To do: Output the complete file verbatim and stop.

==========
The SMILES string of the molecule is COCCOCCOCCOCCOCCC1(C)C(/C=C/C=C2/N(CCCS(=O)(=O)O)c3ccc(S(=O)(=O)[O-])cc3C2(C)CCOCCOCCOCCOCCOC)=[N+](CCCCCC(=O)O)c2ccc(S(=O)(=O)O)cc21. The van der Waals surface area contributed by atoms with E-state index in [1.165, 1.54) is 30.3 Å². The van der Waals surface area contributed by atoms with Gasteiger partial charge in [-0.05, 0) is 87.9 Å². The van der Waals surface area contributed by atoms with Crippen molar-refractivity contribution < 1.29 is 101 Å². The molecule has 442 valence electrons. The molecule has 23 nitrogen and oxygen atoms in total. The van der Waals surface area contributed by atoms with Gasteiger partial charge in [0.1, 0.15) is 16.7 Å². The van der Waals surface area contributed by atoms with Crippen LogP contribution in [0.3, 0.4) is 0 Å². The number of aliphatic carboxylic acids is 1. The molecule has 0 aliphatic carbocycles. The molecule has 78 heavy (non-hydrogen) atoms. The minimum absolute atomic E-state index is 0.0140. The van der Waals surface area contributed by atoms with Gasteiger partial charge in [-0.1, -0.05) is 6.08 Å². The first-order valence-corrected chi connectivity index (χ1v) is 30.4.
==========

The SMILES string of the molecule is COCCOCCOCCOCCOCCC1(C)C(/C=C/C=C2/N(CCCS(=O)(=O)O)c3ccc(S(=O)(=O)[O-])cc3C2(C)CCOCCOCCOCCOCCOC)=[N+](CCCCCC(=O)O)c2ccc(S(=O)(=O)O)cc21. The van der Waals surface area contributed by atoms with E-state index in [1.165, 1.54) is 30.3 Å². The van der Waals surface area contributed by atoms with Gasteiger partial charge in [-0.05, 0) is 87.9 Å². The van der Waals surface area contributed by atoms with Crippen molar-refractivity contribution < 1.29 is 101 Å². The molecule has 442 valence electrons. The molecule has 23 nitrogen and oxygen atoms in total. The van der Waals surface area contributed by atoms with Gasteiger partial charge in [0.1, 0.15) is 16.7 Å². The van der Waals surface area contributed by atoms with Crippen LogP contribution in [0.3, 0.4) is 0 Å². The number of aliphatic carboxylic acids is 1. The molecule has 0 aliphatic carbocycles. The molecule has 78 heavy (non-hydrogen) atoms. The minimum absolute atomic E-state index is 0.0140. The van der Waals surface area contributed by atoms with Gasteiger partial charge in [-0.1, -0.05) is 6.08 Å². The first-order valence-corrected chi connectivity index (χ1v) is 30.4.